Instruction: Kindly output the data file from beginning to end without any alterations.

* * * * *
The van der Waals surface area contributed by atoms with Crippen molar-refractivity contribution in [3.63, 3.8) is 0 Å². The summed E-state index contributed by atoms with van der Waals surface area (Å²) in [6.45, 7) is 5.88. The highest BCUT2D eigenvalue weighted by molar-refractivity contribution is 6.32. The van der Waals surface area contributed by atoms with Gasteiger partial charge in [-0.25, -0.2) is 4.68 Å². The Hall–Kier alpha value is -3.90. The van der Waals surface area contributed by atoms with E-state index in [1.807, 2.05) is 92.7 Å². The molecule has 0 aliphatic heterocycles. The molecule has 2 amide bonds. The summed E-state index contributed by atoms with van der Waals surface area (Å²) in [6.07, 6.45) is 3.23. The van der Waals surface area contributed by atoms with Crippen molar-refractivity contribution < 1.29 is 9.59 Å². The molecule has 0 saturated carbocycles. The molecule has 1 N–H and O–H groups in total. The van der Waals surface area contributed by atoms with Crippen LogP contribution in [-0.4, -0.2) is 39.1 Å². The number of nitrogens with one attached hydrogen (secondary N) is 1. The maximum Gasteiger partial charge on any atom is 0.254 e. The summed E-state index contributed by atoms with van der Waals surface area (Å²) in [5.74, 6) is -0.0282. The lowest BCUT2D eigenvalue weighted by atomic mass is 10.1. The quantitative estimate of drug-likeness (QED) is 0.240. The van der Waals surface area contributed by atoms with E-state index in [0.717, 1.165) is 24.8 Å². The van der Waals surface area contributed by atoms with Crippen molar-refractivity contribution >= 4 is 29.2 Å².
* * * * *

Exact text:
The van der Waals surface area contributed by atoms with Crippen molar-refractivity contribution in [3.63, 3.8) is 0 Å². The summed E-state index contributed by atoms with van der Waals surface area (Å²) in [6.45, 7) is 5.88. The highest BCUT2D eigenvalue weighted by molar-refractivity contribution is 6.32. The van der Waals surface area contributed by atoms with Gasteiger partial charge in [-0.25, -0.2) is 4.68 Å². The Hall–Kier alpha value is -3.90. The van der Waals surface area contributed by atoms with E-state index in [1.807, 2.05) is 92.7 Å². The molecule has 0 aliphatic heterocycles. The molecule has 2 amide bonds. The summed E-state index contributed by atoms with van der Waals surface area (Å²) in [6.07, 6.45) is 3.23. The van der Waals surface area contributed by atoms with Crippen molar-refractivity contribution < 1.29 is 9.59 Å². The molecule has 0 saturated carbocycles. The molecule has 1 N–H and O–H groups in total. The van der Waals surface area contributed by atoms with Crippen LogP contribution in [-0.4, -0.2) is 39.1 Å². The number of nitrogens with one attached hydrogen (secondary N) is 1. The maximum Gasteiger partial charge on any atom is 0.254 e. The summed E-state index contributed by atoms with van der Waals surface area (Å²) in [5.74, 6) is -0.0282. The lowest BCUT2D eigenvalue weighted by atomic mass is 10.1. The quantitative estimate of drug-likeness (QED) is 0.240. The van der Waals surface area contributed by atoms with E-state index in [0.717, 1.165) is 24.8 Å². The van der Waals surface area contributed by atoms with Crippen molar-refractivity contribution >= 4 is 29.2 Å².